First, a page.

The surgeon has a critically important role in driving culture, in decreasing hierarchy in our operating room and our care system, creating diversity of opinion and being open to standardisation. Ultimately, to accepting the power of the group. When those things happen, patients have better outcomes.
In your view, will the increased use of advanced technologies, such as robotics, help to improve patient safety?
It is an interesting area. We have a section on robotics and navigation with worldwide leaders in the field. I think there is some controversy because over-reliance on technology can lead to problems. In fact, there is a concept called the Peltzman effect, which is that new technology often takes away people’s systems and people’s connection with the product that they are executing.
Over-reliance on technology that has a negative effect on the broader system, the culture, and our ‘airmanship’ skills, if you will. What I think people are concerned about is that some of the pilots that have only fly-by-wire navigated computer-controlled planes, don’t have the same connection to the plane, so that when something inevitably does go bad, they are not as able to fix it. There are concerns that we are creating a group of surgeons that may have lost their airmanship skills. This will be a very hot topic, and I think that the answer is still up in the air. Ultimately, we need to appropriately utilise technology as an incremental advantage without giving up our connection to the patient, and acknowledging the whole time that a systems, culture and team approach are critically important and not replaceable.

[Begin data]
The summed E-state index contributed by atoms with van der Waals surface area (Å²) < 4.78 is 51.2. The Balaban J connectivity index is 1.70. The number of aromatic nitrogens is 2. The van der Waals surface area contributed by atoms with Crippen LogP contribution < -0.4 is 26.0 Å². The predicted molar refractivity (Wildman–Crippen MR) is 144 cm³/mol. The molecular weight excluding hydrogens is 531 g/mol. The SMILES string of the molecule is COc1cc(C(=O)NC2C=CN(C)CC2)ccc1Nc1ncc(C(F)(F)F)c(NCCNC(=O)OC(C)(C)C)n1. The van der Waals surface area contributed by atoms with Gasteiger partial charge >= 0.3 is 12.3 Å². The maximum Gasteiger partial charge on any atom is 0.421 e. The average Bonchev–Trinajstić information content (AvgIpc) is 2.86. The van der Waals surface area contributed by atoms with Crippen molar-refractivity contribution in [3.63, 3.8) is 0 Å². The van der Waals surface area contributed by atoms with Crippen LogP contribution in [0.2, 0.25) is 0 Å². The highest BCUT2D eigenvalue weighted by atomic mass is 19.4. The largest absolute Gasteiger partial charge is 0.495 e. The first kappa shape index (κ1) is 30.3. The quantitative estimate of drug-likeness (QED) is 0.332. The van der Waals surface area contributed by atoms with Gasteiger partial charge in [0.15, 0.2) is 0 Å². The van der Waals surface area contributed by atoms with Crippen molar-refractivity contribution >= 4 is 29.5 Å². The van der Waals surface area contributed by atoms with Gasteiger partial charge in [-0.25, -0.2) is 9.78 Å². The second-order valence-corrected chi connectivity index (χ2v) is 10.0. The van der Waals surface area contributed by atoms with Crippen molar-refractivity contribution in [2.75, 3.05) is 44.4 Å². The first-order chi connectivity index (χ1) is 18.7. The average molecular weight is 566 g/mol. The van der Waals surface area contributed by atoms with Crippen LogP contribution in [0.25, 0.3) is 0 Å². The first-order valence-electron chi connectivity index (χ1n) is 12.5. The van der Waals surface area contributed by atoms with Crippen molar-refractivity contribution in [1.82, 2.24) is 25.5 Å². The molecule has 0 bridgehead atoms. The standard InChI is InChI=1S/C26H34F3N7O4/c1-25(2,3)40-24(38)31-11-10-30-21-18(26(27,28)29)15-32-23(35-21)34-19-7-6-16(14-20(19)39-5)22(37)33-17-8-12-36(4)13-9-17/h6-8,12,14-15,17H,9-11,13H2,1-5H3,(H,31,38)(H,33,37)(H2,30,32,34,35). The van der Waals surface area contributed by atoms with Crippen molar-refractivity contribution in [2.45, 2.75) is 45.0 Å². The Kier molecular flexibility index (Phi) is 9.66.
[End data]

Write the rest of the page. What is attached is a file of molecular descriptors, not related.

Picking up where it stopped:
In the field of spine surgery safety, will the important considerations be fundamentally different in 10 years as today?
I think you are seeing it evolve very quickly, which is part of why there has been so much enthusiasm and interest in this area.
People are starting to come around and understand that it is not just about putting in the screw, it is about how you lead the orchestra, how you lead the whole group of people which includes the system and the culture. I think sometimes we are going to need to understand that some of the things we have been doing and some of the ways we have been doing them, are not sustainable, and some things we are doing in spine care probably need to go away.
The growth of spine surgery, particularly in the US, and the growth of expensive technologies really are not sustainable and in some ways, really are not justified by the outcomes that we are having. Until we are willing to look at this globally, holistically, we are not going to get to the best state of delivery of spine care to patients.
What, do you hope, will be attendees’ main takeaway message from the 2020 Safety in Spine Surgery Summit?
That it is not just about the knife. It is about how you orchestrate a complex, dedicated team, drive that culture and continually make work visible to improve safety in spine surgery. That is really the fundamental message of this meeting, which is different than any meeting I participate in.